Ralph Bigland, in his Observations on Parochial Registers, 1767, pointed out that he knew of three families who have acquired estates by virtue of preserving the arms and escutcheons of their ancestors in the antiquity of a church window for the proof of a match and issue had been delivered to a jury at an assize and had been accepted according to Burton's History of Leicestershire. In Harleian MS 1386 there is argument by the Officers of Arms against Sir Michael Plant, who endeavoured to prove himself the heir male to the body of Sir Walter, 1st Lord Mountjoy, based upon a glass window set up in the church at Ives in Buckinghamshire in the 15th century. Similarly, among the evidence presented in the Huntingdon claim to the earldom, examined by the Attorney General in 1818, support for the peerage was provided by a very old shield emblazoned with the armorial bearings of a Hastings out of the family of Huntingdon, quartered with those of Stanley as evidence of the marriage of Henry 5th Earl of Huntingdon to the daughter of Ferdinando Stanley, Earl of Derby, cited in Hubback's Evidence of Succession, pp.694-696. Symbolism could certainly be examined, but for the purposes of this study and the application of heraldry to genealogy, the first dictum is to learn how to blazon a coat of arms, as given in the first example, so that the individual coats of arms may be identified and the relationships indicated by impalements and quarterings properly pursued to determine the genealogical connections.

As with any other language, practise is important and for this reason the examples taken from the late Gilly Potter's work with the permission of his former student, the late Leslie Pearson, provides a good schooling. These notes can be obtained from the Tutorial Supervisor, The Institute of Heraldic and Genealogical Studies, Northgate, Canterbury, Kent, CT1 1BA (http:/

An important aspect of heraldry in the genealogical studies is a proper understanding of the records of the Heralds' Visitations. I have gone into considerable detail in Armigerous Ancestors, 1997, on this subject and that work should be studied with particular reference to the introduction. This, incidentally, gives, for the first time, the dating of the various manuscripts in the British Library, helping researchers to identify the particular visitations to which they refer. It particularly stresses how the idea that heraldry is snobbish or for a particular caste or class of society is a total misconception. Because of the vicissitudes of English family life, individuals' ancestries may run up and down the social scale. Indeed, the best examples are that the grandmother of the queen was barmaid of unknown origin and the illegitimate son of a King died on parish relief as a bricklayer's labourer. So this essay on Tudor heraldry should be read carefully and noted.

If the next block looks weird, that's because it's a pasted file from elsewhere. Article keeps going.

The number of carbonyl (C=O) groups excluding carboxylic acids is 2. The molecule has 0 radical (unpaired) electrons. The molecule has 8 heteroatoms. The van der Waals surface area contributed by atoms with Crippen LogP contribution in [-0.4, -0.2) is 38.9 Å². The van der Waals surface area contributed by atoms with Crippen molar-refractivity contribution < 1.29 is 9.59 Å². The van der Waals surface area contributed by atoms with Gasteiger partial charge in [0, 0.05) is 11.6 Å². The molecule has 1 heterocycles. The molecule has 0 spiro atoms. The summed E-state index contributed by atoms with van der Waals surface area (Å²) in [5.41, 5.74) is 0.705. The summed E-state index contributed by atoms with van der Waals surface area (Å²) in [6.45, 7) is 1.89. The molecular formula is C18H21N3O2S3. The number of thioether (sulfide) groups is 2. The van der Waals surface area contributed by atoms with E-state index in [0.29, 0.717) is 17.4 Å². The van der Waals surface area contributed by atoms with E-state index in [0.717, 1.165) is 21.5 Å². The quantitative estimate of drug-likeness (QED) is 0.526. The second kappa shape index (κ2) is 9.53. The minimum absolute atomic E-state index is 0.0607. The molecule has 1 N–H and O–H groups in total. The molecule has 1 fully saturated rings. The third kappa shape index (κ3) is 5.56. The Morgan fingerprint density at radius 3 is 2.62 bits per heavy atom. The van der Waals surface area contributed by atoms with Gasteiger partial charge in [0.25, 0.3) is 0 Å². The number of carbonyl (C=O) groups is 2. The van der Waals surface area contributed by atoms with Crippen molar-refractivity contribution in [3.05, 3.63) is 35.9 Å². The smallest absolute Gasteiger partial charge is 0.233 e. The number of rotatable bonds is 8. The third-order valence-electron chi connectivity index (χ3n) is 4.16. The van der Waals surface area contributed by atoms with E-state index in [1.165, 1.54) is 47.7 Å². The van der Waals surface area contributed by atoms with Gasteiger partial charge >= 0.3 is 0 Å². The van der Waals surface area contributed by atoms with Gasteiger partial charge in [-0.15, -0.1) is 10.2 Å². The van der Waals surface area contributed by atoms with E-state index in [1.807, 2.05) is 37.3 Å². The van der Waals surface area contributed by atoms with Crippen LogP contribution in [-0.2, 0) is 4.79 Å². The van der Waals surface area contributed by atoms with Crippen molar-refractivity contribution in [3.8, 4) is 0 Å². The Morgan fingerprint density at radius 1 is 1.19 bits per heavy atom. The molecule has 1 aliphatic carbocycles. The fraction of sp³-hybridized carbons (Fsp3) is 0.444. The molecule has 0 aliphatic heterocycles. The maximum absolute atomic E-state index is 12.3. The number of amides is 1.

Very often armorists are challenged to show the value of heraldry in genealogical studies. Here is an example. Many years ago a pair of candlesticks was brought to me. The silver was by John Schofield and dated 1779. The coat of arms appearing on each was blazoned quarterly of six with an escutcheon of pretence, Sable, on a chevron between three pistols Or, three roses Gules and a canton Or charged with a chief engrailed Sable and on a bend engrailed Gules over Or, three bezants; 1, Sable, a helmet closed between three pheons Argent; 2, Ermine, on a bend Sable three goats heads erased Argent armed Or; 3, Sable, three lions passant in pale Argent; 4, Gules, a lion rampant Or between four crosses patonce Vert; 5, Argent, on a chevron Gules three sheldrakes Argent and on a canton Gules a rose Argent barbed Vert seeded Or; 6, Ermine, an eagle displayed Sable beaked and membered Gules debruised with a bendlet compony Or and Azure.

Many hours with the aid of Papworth's Dictionary of British Armorials and assistance from a colleague produced the pedigrees via J.B. Whitmore's A Genealogical Guide 1953, and George Marshall's The Genealogist's Guide 1973, producing a pedigree showing a considerable degree of implection, identifying the coats of arms of Dolben, Mulsho, English, Reason, Sheldon and Rose with Hopkins of Ovinghouse, Buckinghamshire, in pretence, and Hallet of Cannons, Middlesex, on the canton in chief. Without identifying the coats of arms and the names associated with them, the family tree could not have been produced and the particular provenance could not have been sorted out.